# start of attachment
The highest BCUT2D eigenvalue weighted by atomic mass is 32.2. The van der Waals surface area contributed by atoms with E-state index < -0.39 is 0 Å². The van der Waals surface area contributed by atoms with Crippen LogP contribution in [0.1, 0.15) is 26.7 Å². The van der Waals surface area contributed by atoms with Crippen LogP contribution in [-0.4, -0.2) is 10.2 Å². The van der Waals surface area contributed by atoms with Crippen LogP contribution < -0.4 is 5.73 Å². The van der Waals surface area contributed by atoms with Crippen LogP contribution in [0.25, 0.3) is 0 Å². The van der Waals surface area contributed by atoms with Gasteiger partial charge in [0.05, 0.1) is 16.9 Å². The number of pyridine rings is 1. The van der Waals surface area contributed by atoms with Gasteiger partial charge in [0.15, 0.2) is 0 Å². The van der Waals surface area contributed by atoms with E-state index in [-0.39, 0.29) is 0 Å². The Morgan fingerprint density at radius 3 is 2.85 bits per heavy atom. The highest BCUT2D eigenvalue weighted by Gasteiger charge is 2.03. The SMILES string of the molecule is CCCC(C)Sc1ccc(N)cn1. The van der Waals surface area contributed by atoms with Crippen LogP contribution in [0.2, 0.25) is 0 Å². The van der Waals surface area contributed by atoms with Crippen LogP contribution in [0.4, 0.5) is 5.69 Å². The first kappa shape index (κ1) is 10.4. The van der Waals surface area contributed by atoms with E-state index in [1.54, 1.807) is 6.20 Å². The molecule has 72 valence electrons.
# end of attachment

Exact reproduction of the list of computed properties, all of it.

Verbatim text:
The highest BCUT2D eigenvalue weighted by atomic mass is 32.2. The van der Waals surface area contributed by atoms with E-state index < -0.39 is 0 Å². The van der Waals surface area contributed by atoms with Crippen LogP contribution in [0.1, 0.15) is 26.7 Å². The van der Waals surface area contributed by atoms with Crippen LogP contribution in [-0.4, -0.2) is 10.2 Å². The van der Waals surface area contributed by atoms with Crippen LogP contribution < -0.4 is 5.73 Å². The van der Waals surface area contributed by atoms with Crippen LogP contribution in [0.25, 0.3) is 0 Å². The van der Waals surface area contributed by atoms with Gasteiger partial charge in [0.05, 0.1) is 16.9 Å². The number of pyridine rings is 1. The van der Waals surface area contributed by atoms with Gasteiger partial charge in [0.15, 0.2) is 0 Å². The van der Waals surface area contributed by atoms with E-state index in [-0.39, 0.29) is 0 Å². The Morgan fingerprint density at radius 3 is 2.85 bits per heavy atom. The highest BCUT2D eigenvalue weighted by Gasteiger charge is 2.03. The SMILES string of the molecule is CCCC(C)Sc1ccc(N)cn1. The van der Waals surface area contributed by atoms with Crippen LogP contribution in [0.2, 0.25) is 0 Å². The van der Waals surface area contributed by atoms with Crippen LogP contribution in [0.4, 0.5) is 5.69 Å². The first kappa shape index (κ1) is 10.4. The van der Waals surface area contributed by atoms with E-state index in [1.54, 1.807) is 6.20 Å². The molecule has 72 valence electrons.